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Crisis management is an essential concept in any form of business and usually refers to two practices. One part of this is planning ahead to anticipate various types of crises and determining how a company would address them. The other is the actual handling of crises when they occur and in their aftermath so that a company continues on its way with minimal loss in profitability and having retained, if needed, its reputation.
There are a plethora of small or large disasters that might be considered in the planning stages of crisis management. These could include failure of technology, attacks against the company, weather disasters, serious mistakes made by the company or some of its employees, sudden loss of high numbers of employees, serious damage to company facilities, and others. It has been suggested that managing these problems must always begin before they occur to give a company the best chance of surviving the problem without huge financial setbacks.
To this end, smart companies tend to look at potential risks and develop crisis management plans for any problems they think are likely to occur. They may even test each plan or run crisis management simulations so that people have a small amount of experience and knowledge if they ever need to put a plan into practice. Sometimes companies create these contingencies on their own, or they may employ crisis or risk management specialists that help advise the company on risks to consider and how to handle each possible disaster.
The second aspect of crisis management occurs when a gravely negative situation arises in the company that needs to be handled immediately. It’s hoped there is a plan in place, and aspects of that plan could vary depending on what has occurred. For instance, extreme damage to a facility might not be a problem for a company from a public relations standpoint. On the other hand, employee mistakes that damage the reputation of a company or hurt its customers could be very challenging.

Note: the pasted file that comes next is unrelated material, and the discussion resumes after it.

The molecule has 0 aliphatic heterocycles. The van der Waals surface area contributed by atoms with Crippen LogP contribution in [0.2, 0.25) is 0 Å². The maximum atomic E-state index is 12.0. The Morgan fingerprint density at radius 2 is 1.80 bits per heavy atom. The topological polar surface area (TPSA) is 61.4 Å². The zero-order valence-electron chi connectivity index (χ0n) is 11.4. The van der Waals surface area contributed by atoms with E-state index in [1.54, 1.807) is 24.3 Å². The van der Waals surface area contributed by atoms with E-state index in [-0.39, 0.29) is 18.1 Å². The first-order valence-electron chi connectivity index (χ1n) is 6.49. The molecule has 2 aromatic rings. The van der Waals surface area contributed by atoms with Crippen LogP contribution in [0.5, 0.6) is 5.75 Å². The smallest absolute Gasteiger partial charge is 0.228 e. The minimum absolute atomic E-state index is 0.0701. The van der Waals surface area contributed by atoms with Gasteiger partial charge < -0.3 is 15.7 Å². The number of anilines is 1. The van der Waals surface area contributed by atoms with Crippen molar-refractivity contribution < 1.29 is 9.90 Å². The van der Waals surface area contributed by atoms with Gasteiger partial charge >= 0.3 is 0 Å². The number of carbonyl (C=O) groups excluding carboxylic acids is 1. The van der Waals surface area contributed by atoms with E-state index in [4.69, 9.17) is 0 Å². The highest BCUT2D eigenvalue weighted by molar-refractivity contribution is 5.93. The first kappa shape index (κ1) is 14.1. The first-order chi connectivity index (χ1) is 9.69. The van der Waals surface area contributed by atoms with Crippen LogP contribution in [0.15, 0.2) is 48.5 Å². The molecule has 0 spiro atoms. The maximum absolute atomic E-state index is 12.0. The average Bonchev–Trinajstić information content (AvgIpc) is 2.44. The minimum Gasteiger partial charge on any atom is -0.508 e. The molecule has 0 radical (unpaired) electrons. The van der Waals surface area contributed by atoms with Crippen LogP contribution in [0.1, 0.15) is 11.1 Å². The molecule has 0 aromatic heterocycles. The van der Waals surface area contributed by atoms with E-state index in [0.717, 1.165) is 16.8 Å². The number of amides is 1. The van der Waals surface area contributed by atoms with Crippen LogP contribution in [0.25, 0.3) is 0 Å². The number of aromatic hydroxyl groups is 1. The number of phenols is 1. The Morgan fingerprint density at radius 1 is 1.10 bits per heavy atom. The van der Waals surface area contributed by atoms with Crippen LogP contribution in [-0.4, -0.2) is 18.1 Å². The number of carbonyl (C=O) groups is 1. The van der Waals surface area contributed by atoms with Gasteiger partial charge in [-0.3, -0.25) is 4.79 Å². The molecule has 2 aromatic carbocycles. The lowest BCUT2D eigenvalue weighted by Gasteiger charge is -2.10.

In this second scenario, one thing companies will often do is to control flow of information. Too many employees talking may send mixed messages to shareholders, customers, the general public, and even other employees. The next goal in crisis management for employee mistakes is to immediately fix them, when possible. Firing malfeasant employees and offering quick reimbursement to anyone injured are likely steps. A company must then usually show the steps it has taken, usually to the public through a public relations department, to eliminate the problem or to address it.
Some companies have been very successful with crisis management in a variety of forms. Others do not do as well and take a very long time to recover, or they go out of business. Shrewd business owners are advised to look at every possible “thing that could go wrong” and decide in advance how to handle it. While this type of thinking might be called pessimistic, it’s really no different than having an exit strategy for employees if a building is on fire. For most companies, the last thing they want to do in a crisis is figure out how to handle it with no previous planning, which can waste time and money, potentially resulting in death of a business.